So far, the only things to report on have been what would and would not count as a breach of electoral law (rather a dry subject), and whether or not the Electoral Commission would achieve an extension on the time allowed by law for investigating (also somewhat technical). And, however dull, these things have been reported. They may not have been shared a huge amount online, or bounced to the top of “most-read” boxes – but this is because readers aren’t usually that interested in the ins and outs of the Representation of the People Act, no matter how much those who want this government toppled wish they were.

Anoosh Chakelian is senior writer at the New Statesman.

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Forget planning for no deal. The government isn't really planning for Brexit at all

The British government is simply not in a position to handle life after the EU.

No deal is better than a bad deal? That phrase has essentially vanished from Theresa May’s lips since the loss of her parliamentary majority in June, but it lives on in the minds of her boosters in the commentariat and the most committed parts of the Brexit press. In fact, they have a new meme: criticising the civil service and ministers who backed a Remain vote for “not preparing” for a no deal Brexit.

Leaving without a deal would mean, among other things, dropping out of the Open Skies agreement which allows British aeroplanes to fly to the United States and European Union. It would lead very quickly to food shortages and also mean that radioactive isotopes, used among other things for cancer treatment, wouldn’t be able to cross into the UK anymore. “Planning for no deal” actually means “making a deal”.  (Where the Brexit elite may have a point is that the consequences of no deal are sufficiently disruptive on both sides that the British government shouldn’t  worry too much about the two-year time frame set out in Article 50, as both sides have too big an incentive to always agree to extra time. I don’t think this is likely for political reasons but there is a good economic case for it.)

For the most part, you can’t really plan for no deal. There are however some things the government could prepare for. They could, for instance, start hiring additional staff for customs checks and investing in a bigger IT system to be able to handle the increased volume of work that would need to take place at the British border. It would need to begin issuing compulsory purchases to build new customs posts at ports, particularly along the 300-mile stretch of the Irish border – where Northern Ireland, outside the European Union, would immediately have a hard border with the Republic of Ireland, which would remain inside the bloc. But as Newsnight’s Christopher Cook details, the government is doing none of these things.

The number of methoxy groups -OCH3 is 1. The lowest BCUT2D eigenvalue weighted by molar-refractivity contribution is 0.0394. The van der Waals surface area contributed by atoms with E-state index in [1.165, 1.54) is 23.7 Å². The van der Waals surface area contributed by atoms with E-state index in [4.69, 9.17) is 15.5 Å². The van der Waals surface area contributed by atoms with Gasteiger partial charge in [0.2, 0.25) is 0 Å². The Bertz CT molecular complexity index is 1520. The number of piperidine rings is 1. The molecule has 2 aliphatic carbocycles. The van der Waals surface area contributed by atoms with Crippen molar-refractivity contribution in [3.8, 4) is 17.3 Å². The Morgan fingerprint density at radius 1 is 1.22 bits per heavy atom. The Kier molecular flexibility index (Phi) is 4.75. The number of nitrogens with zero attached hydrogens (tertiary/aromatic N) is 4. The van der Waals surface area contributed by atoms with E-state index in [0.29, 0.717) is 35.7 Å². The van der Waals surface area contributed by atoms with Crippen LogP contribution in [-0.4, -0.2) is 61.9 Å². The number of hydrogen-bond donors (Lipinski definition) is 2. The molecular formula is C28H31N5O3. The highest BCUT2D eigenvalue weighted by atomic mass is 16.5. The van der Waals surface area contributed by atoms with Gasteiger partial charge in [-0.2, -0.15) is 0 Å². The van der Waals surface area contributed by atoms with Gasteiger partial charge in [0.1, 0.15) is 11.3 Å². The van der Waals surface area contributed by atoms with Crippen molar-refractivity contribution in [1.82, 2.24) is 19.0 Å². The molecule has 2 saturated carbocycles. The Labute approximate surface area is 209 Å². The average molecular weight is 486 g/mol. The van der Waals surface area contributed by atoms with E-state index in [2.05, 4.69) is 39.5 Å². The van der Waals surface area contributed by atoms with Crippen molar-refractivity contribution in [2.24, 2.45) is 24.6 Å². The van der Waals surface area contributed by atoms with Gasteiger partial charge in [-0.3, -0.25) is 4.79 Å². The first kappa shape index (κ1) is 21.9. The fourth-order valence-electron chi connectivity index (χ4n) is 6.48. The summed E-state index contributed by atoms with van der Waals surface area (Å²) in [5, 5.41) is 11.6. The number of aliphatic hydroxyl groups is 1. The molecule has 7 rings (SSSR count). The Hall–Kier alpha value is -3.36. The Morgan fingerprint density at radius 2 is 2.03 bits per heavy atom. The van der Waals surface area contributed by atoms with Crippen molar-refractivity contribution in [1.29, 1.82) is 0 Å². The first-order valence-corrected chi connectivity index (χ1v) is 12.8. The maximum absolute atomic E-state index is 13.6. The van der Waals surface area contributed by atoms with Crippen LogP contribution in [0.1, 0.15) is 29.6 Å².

Now, in a way, you might say that this is a good decision on the government’s part. Frankly, these measures would only be about as useful as doing your seatbelt up before driving off the Grand Canyon. Buying up land and properties along the Irish border has the potential to cause political headaches that neither the British nor Irish governments need. However, as Cook notes, much of the government’s negotiating strategy seems to be based around convincing the EU27 that the United Kingdom might actually walk away without a deal, so not making even these inadequate plans makes a mockery of their own strategy. 

But the frothing about preparing for “no deal” ignores a far bigger problem: the government isn’t really preparing for any deal, and certainly not the one envisaged in May’s Lancaster House speech, where she set out the terms of Britain’s Brexit negotiations, or in her letter to the EU27 triggering Article 50. Just to reiterate: the government’s proposal is that the United Kingdom will leave both the single market and the customs union. Its regulations will no longer be set or enforced by the European Court of Justice or related bodies.

That means that, when Britain leaves the EU, it will need, at a minimum: to beef up the number of staff, the quality of its computer systems and the amount of physical space given over to customs checks and other assorted border work. It will need to hire its own food and standards inspectors to travel the globe checking the quality of products exported to the United Kingdom. It will need to increase the size of its own regulatory bodies.

The Foreign Office is doing some good and important work on preparing Britain’s re-entry into the World Trade Organisation as a nation with its own set of tariffs. But across the government, the level of preparation is simply not where it should be.

And all that’s assuming that May gets exactly what she wants. It’s not that the government isn’t preparing for no deal, or isn’t preparing for a bad deal. It can’t even be said to be preparing for what it believes is a great deal. 

Stephen Bush is special correspondent at the New Statesman. His daily briefing, Morning Call, provides a quick and essential guide to domestic and global politics.